Saskatchewan harness racing fans in Yorkton were treated to an opening day of racing that featured a brand new toteboard, the first ever at its racetrack. The board was acquired by the SSHA for use at Saskatchewan harness tracks which saw the season opener on Friday and where racing will switch over to West Meadows Raceway in Regina on Sunday, September 18th.

Groovie Day just landed in Saskatchewan for stud duty. "He's by far the fastest harness racing sire to ever stand in Saskatchewan" said SSHA president Glenn Le Drew. "We are very lucky to have him. This horse is the fastest and richest son of Gothic Dream with earnings over $585,000 and a life mark of 1:49".

The 2009 Saskatchewan Standardbred Horsemen's Awards Dinner was held on Saturday in Regina. Congratulations to all of the winners on having a great year.

For the fourth consecutive year, the wager on live harness racing has increased in the province of Saskatchewan. "This is something we have all worked so hard at in the last few years it is nice to see those efforts paying off." (SSHA President Glenn Le Drew).

Another great year of harness racing in Saskatchewan will be celebrated at the upcoming Saskatchewan Standardbred Horsemen's Association Awards Dinner on November 21st. The event will take place at The Canadian Italian Club of Regina at 6:00 pm. Doors open at 5:00 pm.

The Officials/Mutuels Building is up at harness racing's new West Meadows Raceway in Regina, Saskatchewan. Here are some pictures to update the previous story.

Harness racing has been without a home in Regina for over six years. But that's no longer the case as West Meadows Raceway (WMR) is preparing for their first year on the Saskatchewan racing circuit.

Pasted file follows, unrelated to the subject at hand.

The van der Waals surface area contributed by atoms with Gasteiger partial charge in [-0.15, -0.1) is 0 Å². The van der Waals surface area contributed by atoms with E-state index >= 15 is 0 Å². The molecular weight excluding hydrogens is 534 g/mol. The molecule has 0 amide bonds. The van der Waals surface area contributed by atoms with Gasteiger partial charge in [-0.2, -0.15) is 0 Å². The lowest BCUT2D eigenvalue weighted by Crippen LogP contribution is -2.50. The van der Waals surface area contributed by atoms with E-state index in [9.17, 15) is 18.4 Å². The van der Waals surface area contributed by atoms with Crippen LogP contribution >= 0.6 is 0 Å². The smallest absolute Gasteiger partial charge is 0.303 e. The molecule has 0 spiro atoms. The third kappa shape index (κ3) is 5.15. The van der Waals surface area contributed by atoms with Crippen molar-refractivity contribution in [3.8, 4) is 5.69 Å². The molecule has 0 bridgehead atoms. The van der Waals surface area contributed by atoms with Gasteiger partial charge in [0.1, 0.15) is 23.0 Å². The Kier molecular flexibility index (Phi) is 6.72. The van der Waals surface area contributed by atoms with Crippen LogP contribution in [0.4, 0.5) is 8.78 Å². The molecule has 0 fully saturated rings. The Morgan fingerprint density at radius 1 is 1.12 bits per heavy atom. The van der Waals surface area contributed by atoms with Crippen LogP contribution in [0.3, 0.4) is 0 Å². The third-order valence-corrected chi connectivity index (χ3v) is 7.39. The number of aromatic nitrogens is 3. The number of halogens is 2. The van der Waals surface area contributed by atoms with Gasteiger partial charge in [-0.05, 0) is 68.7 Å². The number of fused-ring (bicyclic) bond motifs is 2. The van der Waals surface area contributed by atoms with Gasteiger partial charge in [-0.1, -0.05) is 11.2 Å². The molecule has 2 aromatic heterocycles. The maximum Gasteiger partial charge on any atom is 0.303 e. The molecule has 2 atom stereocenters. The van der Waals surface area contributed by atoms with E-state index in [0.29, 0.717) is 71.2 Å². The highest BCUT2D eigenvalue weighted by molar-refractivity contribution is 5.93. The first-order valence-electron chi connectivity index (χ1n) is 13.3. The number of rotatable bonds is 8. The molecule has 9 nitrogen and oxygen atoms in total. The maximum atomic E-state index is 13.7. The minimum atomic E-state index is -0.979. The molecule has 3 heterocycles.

The first horses have arrived at the new Regina track and it was a big day for organizers at West Meadows Raceway (WMR). 'It is both a historic day and a very exciting time for harness racing in Saskatchewan', (WMR Director and Spokesperson Glenn Le Drew).

The first photos of West Meadows Raceway are now available at "It has been a very busy summer/fall" claims WMR spokesperson, Glenn Le Drew. "The track is in, signage complete and the main barn is up, which is a lot when you consider we started with only an open field of stubble just a few months ago and much of the work completed by shareholders, sponsors and volunteers.

Elections were held recently at the Saskatchewan Standardbred Horsemen's Association Annual General Meeting. Glenn Le Drew will remain on as President by acclamation. Vice President, Jane Grainger who has served the SSHA well in recent years, was nominated to serve the next term once again as Vice President.

Another successful year in Saskatchewan harness racing was celebrated in fine fashion at the Italian Club in Regina at Saturday night's sold out dinner. It was announced at the Annual General Meeting earlier in the day that live wagering had increased for the third consecutive year with a 43% increase in Yorkton and another 10% rise on the wager in Saskatoon.

Glenn Le Drew, President of the Saskatchewan Horsemen's Assocation, has advised that they which to extend their condolences to Vice President Jane Grainger and and husband Glenn on the dual loss of their respective fathers early Thursday morning.

Nealies Master got his 30th lifetime time win on Friday night in Yorkton. A pretty amazing accomplishment since he was unraced at two and has just over 100 lifetime starts.

It is with great pleasure that the management of West Meadows Raceway Inc. reports that the B.C. Standardbred Association has purchased shares in support of the new track in Regina.